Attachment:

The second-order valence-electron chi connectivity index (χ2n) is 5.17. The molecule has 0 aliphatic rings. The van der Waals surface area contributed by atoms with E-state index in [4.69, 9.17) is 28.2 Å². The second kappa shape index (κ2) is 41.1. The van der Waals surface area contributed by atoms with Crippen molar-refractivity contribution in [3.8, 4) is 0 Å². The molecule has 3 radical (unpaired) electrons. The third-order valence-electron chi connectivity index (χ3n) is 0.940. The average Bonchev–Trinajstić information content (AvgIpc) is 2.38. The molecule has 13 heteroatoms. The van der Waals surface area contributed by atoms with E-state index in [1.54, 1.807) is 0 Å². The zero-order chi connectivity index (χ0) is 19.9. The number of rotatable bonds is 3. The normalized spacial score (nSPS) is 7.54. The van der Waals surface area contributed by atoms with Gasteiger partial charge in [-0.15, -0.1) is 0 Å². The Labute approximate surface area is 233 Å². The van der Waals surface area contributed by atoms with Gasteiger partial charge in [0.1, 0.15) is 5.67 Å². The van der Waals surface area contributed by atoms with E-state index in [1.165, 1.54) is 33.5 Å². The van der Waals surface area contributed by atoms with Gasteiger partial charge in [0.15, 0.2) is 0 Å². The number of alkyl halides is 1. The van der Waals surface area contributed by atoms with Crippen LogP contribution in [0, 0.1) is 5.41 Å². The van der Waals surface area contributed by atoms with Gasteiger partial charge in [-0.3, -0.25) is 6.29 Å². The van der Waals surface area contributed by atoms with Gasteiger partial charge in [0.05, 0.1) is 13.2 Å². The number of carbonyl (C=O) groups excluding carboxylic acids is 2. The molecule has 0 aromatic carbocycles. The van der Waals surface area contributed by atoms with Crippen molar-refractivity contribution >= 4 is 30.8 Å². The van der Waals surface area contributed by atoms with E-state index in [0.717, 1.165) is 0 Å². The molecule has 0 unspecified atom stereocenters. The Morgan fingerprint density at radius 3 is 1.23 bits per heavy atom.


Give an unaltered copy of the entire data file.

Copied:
The second-order valence-electron chi connectivity index (χ2n) is 5.17. The molecule has 0 aliphatic rings. The van der Waals surface area contributed by atoms with E-state index in [4.69, 9.17) is 28.2 Å². The second kappa shape index (κ2) is 41.1. The van der Waals surface area contributed by atoms with Crippen molar-refractivity contribution in [3.8, 4) is 0 Å². The molecule has 3 radical (unpaired) electrons. The third-order valence-electron chi connectivity index (χ3n) is 0.940. The average Bonchev–Trinajstić information content (AvgIpc) is 2.38. The molecule has 13 heteroatoms. The van der Waals surface area contributed by atoms with E-state index in [1.54, 1.807) is 0 Å². The zero-order chi connectivity index (χ0) is 19.9. The number of rotatable bonds is 3. The normalized spacial score (nSPS) is 7.54. The van der Waals surface area contributed by atoms with Gasteiger partial charge in [-0.15, -0.1) is 0 Å². The Labute approximate surface area is 233 Å². The van der Waals surface area contributed by atoms with Gasteiger partial charge in [0.1, 0.15) is 5.67 Å². The van der Waals surface area contributed by atoms with E-state index in [1.165, 1.54) is 33.5 Å². The van der Waals surface area contributed by atoms with Gasteiger partial charge in [0.15, 0.2) is 0 Å². The number of alkyl halides is 1. The van der Waals surface area contributed by atoms with Crippen LogP contribution in [0, 0.1) is 5.41 Å². The van der Waals surface area contributed by atoms with Gasteiger partial charge in [-0.3, -0.25) is 6.29 Å². The van der Waals surface area contributed by atoms with Gasteiger partial charge in [0.05, 0.1) is 13.2 Å². The number of carbonyl (C=O) groups excluding carboxylic acids is 2. The molecule has 0 aromatic carbocycles. The van der Waals surface area contributed by atoms with Crippen molar-refractivity contribution >= 4 is 30.8 Å². The van der Waals surface area contributed by atoms with E-state index in [0.717, 1.165) is 0 Å². The molecule has 0 unspecified atom stereocenters. The Morgan fingerprint density at radius 3 is 1.23 bits per heavy atom.